Posted by Chris M Sunday, February 8, 2009

Map Monday 11: Sea Level Change 1993-2008

The week's Map Monday shows sea level changes 1993-2008. The data is based on two NASA/CNES satellites (Topex/Poseidon, Jason-1). White, red, and yellow areas show locations of increased sea level, while purple and blue show decreased sea level. The most obvious change is located in the western Pacific Ocean, reflecting the negative phase of the Pacific decadal oscillation (PDO). The PDO is similar to ENSO, except it can last for decades. It is also associated with weather events similar to ENSO, except not as extreme. During the negative phase of the PDO, the western Pacific is warmer, while the eastern Pacific cools (like La NiƱa).

Map Information
PIA11002: Portrait of a Warming Ocean and Rising Sea Levels: Trend of Sea Level Change 1993-2008. 2008. NASA/JPL.

Posted by Chris M Monday, February 2, 2009

Google Earth Historical Imagery

A couple week ago, BrianR at Clastic Detritus showed off the new higher-resolution bathymetry coverage in google earth. Well, version 5.0 was released today and it has some other fun stuff to play with. I like the historic imagery.

The pain about historic imagery is finding it and getting in a usable format on your computer. Even if you not going from a paper image, it still requires some work. Well google has gathered up some old imagery. Older than 20 years is pretty spotty, but there are some locations worth checking out.

The below images are of southern Lake Tahoe from 1940, 1969, 1987, 2004, and 2007. The resolutions are low, so I suggest opening the location up in google earth (38°56'14.56"N, 120° 0'38.81"W, 4.4 km altitude).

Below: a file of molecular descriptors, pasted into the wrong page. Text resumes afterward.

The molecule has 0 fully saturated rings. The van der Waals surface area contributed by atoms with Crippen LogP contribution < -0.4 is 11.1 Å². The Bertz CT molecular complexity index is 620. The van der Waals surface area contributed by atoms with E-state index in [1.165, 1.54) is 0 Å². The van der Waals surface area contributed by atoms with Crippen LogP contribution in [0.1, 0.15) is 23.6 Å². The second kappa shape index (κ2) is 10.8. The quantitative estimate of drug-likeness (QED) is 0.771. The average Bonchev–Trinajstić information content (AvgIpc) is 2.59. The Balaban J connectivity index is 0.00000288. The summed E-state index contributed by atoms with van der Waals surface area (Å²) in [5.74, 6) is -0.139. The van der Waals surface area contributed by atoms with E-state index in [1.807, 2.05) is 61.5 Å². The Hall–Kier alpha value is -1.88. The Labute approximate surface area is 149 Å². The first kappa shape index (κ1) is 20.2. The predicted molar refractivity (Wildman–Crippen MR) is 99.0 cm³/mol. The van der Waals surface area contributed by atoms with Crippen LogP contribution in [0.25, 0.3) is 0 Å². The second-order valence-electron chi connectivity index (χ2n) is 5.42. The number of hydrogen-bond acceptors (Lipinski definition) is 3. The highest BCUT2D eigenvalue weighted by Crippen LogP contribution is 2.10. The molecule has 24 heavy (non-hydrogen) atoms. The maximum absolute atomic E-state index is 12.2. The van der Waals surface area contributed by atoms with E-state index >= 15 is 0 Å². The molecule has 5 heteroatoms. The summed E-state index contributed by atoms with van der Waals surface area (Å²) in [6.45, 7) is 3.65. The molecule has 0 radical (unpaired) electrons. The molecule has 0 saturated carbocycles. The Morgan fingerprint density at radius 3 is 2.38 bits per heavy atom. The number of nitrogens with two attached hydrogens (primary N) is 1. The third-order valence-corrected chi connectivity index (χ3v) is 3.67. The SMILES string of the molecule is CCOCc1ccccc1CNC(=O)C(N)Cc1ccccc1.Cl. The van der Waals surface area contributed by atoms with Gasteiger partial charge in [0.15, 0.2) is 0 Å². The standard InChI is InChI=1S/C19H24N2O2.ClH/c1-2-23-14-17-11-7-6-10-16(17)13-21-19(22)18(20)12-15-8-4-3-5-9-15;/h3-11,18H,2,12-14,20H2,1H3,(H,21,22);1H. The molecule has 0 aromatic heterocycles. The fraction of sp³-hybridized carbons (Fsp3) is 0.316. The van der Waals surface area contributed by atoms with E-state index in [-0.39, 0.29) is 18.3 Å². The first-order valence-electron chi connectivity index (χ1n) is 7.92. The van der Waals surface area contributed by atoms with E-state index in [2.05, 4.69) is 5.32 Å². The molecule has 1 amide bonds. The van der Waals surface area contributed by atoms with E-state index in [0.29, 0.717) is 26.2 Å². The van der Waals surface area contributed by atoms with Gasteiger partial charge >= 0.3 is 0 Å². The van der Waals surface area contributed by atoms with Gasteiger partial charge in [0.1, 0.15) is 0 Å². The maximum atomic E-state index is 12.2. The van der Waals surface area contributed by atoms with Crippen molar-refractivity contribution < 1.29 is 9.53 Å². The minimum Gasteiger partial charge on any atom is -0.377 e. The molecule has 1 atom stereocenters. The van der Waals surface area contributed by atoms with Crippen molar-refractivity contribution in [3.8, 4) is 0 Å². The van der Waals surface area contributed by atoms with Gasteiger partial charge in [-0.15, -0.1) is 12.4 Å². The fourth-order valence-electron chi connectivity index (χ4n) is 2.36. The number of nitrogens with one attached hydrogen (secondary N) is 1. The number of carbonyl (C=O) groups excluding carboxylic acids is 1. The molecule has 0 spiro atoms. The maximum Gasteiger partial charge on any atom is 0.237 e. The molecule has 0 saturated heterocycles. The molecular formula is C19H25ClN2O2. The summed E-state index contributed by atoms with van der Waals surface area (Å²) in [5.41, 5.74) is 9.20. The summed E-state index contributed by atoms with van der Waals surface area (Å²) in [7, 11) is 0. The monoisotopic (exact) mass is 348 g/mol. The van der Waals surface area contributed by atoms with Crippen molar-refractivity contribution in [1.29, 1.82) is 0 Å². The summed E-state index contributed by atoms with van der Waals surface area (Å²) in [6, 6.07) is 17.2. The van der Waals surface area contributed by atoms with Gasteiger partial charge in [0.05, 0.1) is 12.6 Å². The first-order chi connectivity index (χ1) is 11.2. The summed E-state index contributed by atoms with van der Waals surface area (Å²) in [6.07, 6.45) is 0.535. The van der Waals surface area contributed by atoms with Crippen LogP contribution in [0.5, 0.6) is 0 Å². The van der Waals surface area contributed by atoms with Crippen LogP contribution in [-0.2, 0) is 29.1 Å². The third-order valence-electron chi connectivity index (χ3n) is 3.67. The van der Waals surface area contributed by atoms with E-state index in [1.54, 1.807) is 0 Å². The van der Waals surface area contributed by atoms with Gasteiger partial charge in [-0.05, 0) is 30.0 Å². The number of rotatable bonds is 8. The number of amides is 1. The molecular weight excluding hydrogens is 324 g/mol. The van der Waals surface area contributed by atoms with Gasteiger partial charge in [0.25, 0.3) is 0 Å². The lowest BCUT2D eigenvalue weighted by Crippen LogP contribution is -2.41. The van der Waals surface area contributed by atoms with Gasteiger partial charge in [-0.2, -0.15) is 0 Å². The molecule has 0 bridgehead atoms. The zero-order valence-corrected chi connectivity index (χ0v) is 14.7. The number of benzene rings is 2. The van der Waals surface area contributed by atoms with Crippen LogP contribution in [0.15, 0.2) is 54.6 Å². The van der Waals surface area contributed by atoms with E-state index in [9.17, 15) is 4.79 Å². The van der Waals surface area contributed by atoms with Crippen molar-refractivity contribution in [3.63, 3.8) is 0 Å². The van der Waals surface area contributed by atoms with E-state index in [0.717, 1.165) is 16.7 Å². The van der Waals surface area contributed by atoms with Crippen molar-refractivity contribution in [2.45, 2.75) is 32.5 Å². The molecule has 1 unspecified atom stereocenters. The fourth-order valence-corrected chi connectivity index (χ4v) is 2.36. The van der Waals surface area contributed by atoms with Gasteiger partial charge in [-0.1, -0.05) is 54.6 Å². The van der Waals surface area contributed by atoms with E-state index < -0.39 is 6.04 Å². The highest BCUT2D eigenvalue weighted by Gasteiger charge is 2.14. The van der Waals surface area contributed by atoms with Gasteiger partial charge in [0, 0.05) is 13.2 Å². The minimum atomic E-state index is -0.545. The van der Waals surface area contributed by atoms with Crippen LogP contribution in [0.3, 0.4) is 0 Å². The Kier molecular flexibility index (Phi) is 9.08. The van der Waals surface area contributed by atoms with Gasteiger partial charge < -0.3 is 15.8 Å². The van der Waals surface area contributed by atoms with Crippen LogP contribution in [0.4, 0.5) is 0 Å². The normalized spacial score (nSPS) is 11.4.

In 1940, notice the large marshland in the middle and the elongated delta of a stream in the NE.

Now in 1969, the marshland is a marina and the delta is reduced in size on the NW (sediment no longer allowed to replace erosion of delta?). Even the stream feeding the delta has been channelized.

In 1987, a spit has developed on the NE side of the stream's mouth.

It is 2004 and there is a new delta. Why is it forming now? Perhaps there is an increased sediment supply from the stream or dredging is no longer occurring?

Finally, we are at the newest image in 2007. The delta is gone again!

Posted by Chris M

Map Monday #10: Darwin's South America Cross Sections

With February being the bicentennial of Darwin's birth and the 150th anniversary of On the Origin of Species, how about a map by Darwin. The above map shows three cross sections of the southern Andes. Included are not only elevations but simple bedrock types (granite, sandstone, etc...).

Map Information
Darwin, C. R. 1846. Plate 1. From Geological observations on South America. Being the third part of the geology of the voyage of the Beagle, under the command of Capt. Fitzroy, R.N. during the years 1832 to 1836. Smith Elder and Co.

Map from The Complete Work of Charles Darwin Online